By Amanda Conschafter, Blog Editor
Innovation, data sharing and public-private partnerships could help modernize clinical trials, agreed witnesses at Wednesday’s “21st Century Cures” hearing by the House Energy and Commerce Committee Health Subcommittee. Citing an “expensive and antiquated” clinical trials model, Chairman Joseph Pitts (R-PA) and his colleagues queried representatives from the pharmaceutical industry, health care settings and academia about how to address clinical trials’ growing cost and complexity.
Witnesses repeatedly noted the challenge of patient participation. Paula Brown Stafford of Quintiles explained that finding participants can consume a disproportionate amount of the time required for clinical trials. Stafford estimated that identifying and enrolling trial participants takes “anywhere from 10 months to four years.” Roy Herbst, Ph.D. of the Yale Cancer Center echoed this sentiment; he recalled a trial in which researchers had to screen 100 patients to find only the 10 participants needed – inefficiency he characterized as “totally unacceptable.”
Several witnesses suggested using electronic health records to identify and engage patients in clinical trials. As Stafford explained, trial staff would “de-identify” patient data; pinpointing physicians who treat applicable patients instead of tracking the patients themselves. Asked how HIPAA laws affect access to electronic health records, Sundeep Khosla, M.D. of the Mayo Clinic acknowledged that regulations prohibit patient data from leaving the patient’s medical center – though that data could aid clinical trials. Jay Siegel, M.D. of Janssen Research and Development explained, “It’s important to protect privacy, but it can be done in ways that still advance research.”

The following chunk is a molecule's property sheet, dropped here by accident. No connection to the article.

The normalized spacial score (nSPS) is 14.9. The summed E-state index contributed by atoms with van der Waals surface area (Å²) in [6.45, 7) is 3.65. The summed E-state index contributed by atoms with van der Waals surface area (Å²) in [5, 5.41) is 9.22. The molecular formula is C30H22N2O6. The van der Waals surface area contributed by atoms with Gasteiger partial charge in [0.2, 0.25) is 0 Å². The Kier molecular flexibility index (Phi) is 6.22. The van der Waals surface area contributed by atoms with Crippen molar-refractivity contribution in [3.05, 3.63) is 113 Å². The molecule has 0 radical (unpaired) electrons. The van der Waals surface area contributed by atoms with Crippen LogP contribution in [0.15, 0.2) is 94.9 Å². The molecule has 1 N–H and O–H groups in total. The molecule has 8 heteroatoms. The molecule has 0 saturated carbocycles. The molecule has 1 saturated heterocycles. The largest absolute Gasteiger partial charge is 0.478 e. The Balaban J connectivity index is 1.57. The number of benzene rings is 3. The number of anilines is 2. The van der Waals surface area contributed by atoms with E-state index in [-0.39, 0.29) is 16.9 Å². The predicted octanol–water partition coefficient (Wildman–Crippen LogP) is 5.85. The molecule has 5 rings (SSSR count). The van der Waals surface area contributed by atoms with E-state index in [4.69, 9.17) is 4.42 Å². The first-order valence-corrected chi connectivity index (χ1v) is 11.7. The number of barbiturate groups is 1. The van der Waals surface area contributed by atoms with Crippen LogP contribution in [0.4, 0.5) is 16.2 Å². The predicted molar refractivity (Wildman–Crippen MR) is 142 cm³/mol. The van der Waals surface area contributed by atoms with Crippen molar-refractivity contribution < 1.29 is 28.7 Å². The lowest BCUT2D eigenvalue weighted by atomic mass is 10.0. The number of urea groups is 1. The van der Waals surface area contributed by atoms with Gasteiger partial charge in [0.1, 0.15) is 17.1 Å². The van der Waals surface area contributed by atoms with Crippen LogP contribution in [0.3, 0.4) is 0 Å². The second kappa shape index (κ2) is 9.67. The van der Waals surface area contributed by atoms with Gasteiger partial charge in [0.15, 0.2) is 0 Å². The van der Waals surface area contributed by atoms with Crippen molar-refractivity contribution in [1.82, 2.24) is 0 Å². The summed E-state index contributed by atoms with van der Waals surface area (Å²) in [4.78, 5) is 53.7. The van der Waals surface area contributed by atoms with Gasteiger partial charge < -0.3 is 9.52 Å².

Witnesses also offered suggestions for streamlining the trials process. Robert Meyer, M.D. of the University of Virginia School of Medicine recommended master protocols, which coordinate aspects of multiple clinical trials to reduce the logistical and cost burdens. He also suggested incorporating data collected via medical technology. Pulmonary patients, he offered as an example, can measure airflow easily from home. Using the data they collect there would reduce the need to assess them in clinic – potentially encouraging broader participation and improving patient retention. It could also cut costs.
Modernized clinical trial models also sparked discussion. Dr. Siegel suggested broader use of biomarkers, while several witnesses debated the use of surrogate endpoints to allow researchers to assess trial results sooner. Witnesses also promoted collaboration among public and private entities, as well as data sharing in pre-competitive trial stages. Several witnesses applauded the use of clinical trial networks such as Lung-MAP, a collaborative, multi-drug trial that uses multiple biomarkers to assign participants to one of several interrelated trials.
Few witnesses requested congressional action beyond continued financing. But the group expressed unanimous concern that clinical trials’ complexities not inhibit patients’ timely access to new treatments. As Ms. Stafford reminded the members of Congress, “Patients are waiting.”